Elon community, faith leaders officially welcome Rev. Kirstin Boswell as fourth university chaplain, dean of multifaith engagement

The welcome service, held in the Numen Lumen Pavilion Sacred Space on Thursday, saw Elon community members and faith leader welcome Boswell into her new role with Elon.

In a world that seems to grow more chaotic with each day, Rev. Kirstin Boswell looks to serve as a beacon for the community, a bridge to gap those who may not feel a part of the many faith traditions and worldviews celebrated on campus.

“I think it’s crucial to understand the landscape because we are also shifting understanding of ourselves as religious and spiritual beings,” Boswell said during her welcoming service on Thursday, Sept 30.

“Increasingly students and colleagues are coming to Elon who do not identify with organized religious traditions,” she told those gathered. “Some may have felt harmed by organized religion, some may feel it belonged to a different time in their lives. I feel that wherever you are, wherever each of us is, it doesn’t really matter. But it’s OK because it doesn’t change the work that must be done.”

Inside the Numen Lumen Pavilion Sacred Space, Boswell was officially welcomed to Elon as the fourth University Chaplain and Dean of Multifaith Engagement. Her two immediate predecessors, Rev. Jan Fuller and Rev. Richard McBride spoke during her blessing her tenure as the university’s multifaith leader.

Fuller said that it has been both “daunting and a joy” to see the progress that has already been made in the Truitt Center since her departure earlier this year.

“Here we are now celebrating your arrival. You are the answer to our prayer, my prayer, no pressure. It was certainly a much happier and easier departure for me knowing that you would lead the work,” Fuller said.

In having Boswell take over as the spiritual leader for Elon, McBride said it makes “his heart glad.” He is excited about the unique talents and insights Boswell will bring to the university.

“From its inception, Elon has been nurtured by faithful people in faith communities,” McBride said. “If I may offer a charge to you, let it be that your gifts flourish here as a blessing for our community. Jan and I pledge our complete support, we will not intrude but invite you to call on us in any way we can assist.”

The gathering of various Elon faith leaders and community members embraced Elon’s motto, “Numen Lumen,” meaning “spiritual light and intellectual light” and signals the highest purpose of education at the university, according to President Connie Ledoux Book at the welcoming ceremony.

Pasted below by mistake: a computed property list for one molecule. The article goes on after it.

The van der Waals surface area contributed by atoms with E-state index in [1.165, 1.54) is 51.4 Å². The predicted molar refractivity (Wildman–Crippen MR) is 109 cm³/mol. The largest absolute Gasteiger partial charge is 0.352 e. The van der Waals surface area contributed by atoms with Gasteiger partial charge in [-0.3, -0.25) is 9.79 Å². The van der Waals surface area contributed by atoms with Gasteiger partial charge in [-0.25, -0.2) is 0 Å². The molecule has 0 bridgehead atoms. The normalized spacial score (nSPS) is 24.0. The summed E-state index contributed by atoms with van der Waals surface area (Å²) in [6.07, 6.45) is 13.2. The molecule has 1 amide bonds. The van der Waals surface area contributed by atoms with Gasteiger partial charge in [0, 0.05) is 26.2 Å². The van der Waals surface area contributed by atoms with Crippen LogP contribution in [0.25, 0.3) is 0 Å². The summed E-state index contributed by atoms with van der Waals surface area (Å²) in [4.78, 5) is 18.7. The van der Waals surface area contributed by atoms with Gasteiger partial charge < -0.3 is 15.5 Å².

“The space we’re in today is an embodiment of that vision, a place for prayer, meditation and reflection appropriately in the heart of our university’s campus,” Book said. “Each week in this space, members of our community gather to share and reflect. So, this space tonight is the destination point for us to come together to have a joyful celebration as we welcome Rev. Boswell.”

Speaking of the bravery of Elon’s founder that stood underneath a grove of oak trees and envisioned a “college for the world.”

“And from those early days of our founding, I absolutely have experienced the growth of Elon as a diversity and inclusive community with great respect for human differences and a consistent yearning to build upon our commonality,” Book said.

Rev. Janet Cooper Nelson, the university chaplain for Brown University and Boswell’s mentor, said she is proud of what Boswell has achieved, excited for her future and how proud she and all of Brown are to now have a connection with Elon.

“I want to tell you what you already know,” Nelson said to those in attendance at the Sacred Space. “You’ve invited to Elon a remarkable woman who’s been making a lot of difference in a lot of places for a long time. And I think you are extremely wise.”

Boswell said she came to Elon because it felt like a place where “religious and spiritual understanding” was a central value and championed by those at the top of the institution.

Working within a framework that places such importance on student development and engagement as well as religious, spiritual and ethical life as valuable parts of how the institution is run means that she and the rest of the Truitt Center will have “a lot to do,” but is ready to take all of it on.

“The operating environment for the notion that religious, spiritual and ethical components of our inner lives are key parts of the whole that comprises our identities, and are actively engaged in dialogue across campus, means that I have been more meetings, more conversations, more spaces and around more tables,” Boswell said.

“I love that about Elon,” she said. “I love the fact that we’re having important conversations about the diverse and multifaceted nature of human identity because it matters.”

Boswell thanked her family for their support on her journey to Elon, President Book along with others in leadership positions, her predecessors McBride, Fuller and Bill Sharpe, her mentor Rev. Nelson, her colleagues at the Truitt Center, the Elon community and the “amazing students.”

“I can say that I truly feel welcomed,” she said.